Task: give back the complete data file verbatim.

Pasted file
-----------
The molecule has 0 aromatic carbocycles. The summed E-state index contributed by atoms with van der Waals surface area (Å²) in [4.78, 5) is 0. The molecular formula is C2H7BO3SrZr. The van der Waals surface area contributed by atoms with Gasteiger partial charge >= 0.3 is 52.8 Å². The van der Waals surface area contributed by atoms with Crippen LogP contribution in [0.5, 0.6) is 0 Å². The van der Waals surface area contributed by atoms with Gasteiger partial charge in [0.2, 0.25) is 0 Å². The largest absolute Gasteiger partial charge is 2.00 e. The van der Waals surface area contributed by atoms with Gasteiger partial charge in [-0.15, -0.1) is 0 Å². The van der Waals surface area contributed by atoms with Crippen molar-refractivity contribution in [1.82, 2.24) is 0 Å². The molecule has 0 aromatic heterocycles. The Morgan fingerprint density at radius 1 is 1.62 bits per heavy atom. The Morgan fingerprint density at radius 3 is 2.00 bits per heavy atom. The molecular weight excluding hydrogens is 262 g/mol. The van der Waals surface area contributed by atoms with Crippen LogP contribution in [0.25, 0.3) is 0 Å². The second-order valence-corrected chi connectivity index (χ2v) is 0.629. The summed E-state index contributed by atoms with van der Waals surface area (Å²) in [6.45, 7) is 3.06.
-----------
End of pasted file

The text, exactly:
The molecule has 0 aromatic carbocycles. The summed E-state index contributed by atoms with van der Waals surface area (Å²) in [4.78, 5) is 0. The molecular formula is C2H7BO3SrZr. The van der Waals surface area contributed by atoms with Gasteiger partial charge >= 0.3 is 52.8 Å². The van der Waals surface area contributed by atoms with Crippen LogP contribution in [0.5, 0.6) is 0 Å². The van der Waals surface area contributed by atoms with Gasteiger partial charge in [0.2, 0.25) is 0 Å². The largest absolute Gasteiger partial charge is 2.00 e. The van der Waals surface area contributed by atoms with Gasteiger partial charge in [-0.15, -0.1) is 0 Å². The van der Waals surface area contributed by atoms with Crippen molar-refractivity contribution in [1.82, 2.24) is 0 Å². The molecule has 0 aromatic heterocycles. The Morgan fingerprint density at radius 1 is 1.62 bits per heavy atom. The Morgan fingerprint density at radius 3 is 2.00 bits per heavy atom. The molecular weight excluding hydrogens is 262 g/mol. The van der Waals surface area contributed by atoms with Crippen LogP contribution in [0.25, 0.3) is 0 Å². The second-order valence-corrected chi connectivity index (χ2v) is 0.629. The summed E-state index contributed by atoms with van der Waals surface area (Å²) in [6.45, 7) is 3.06.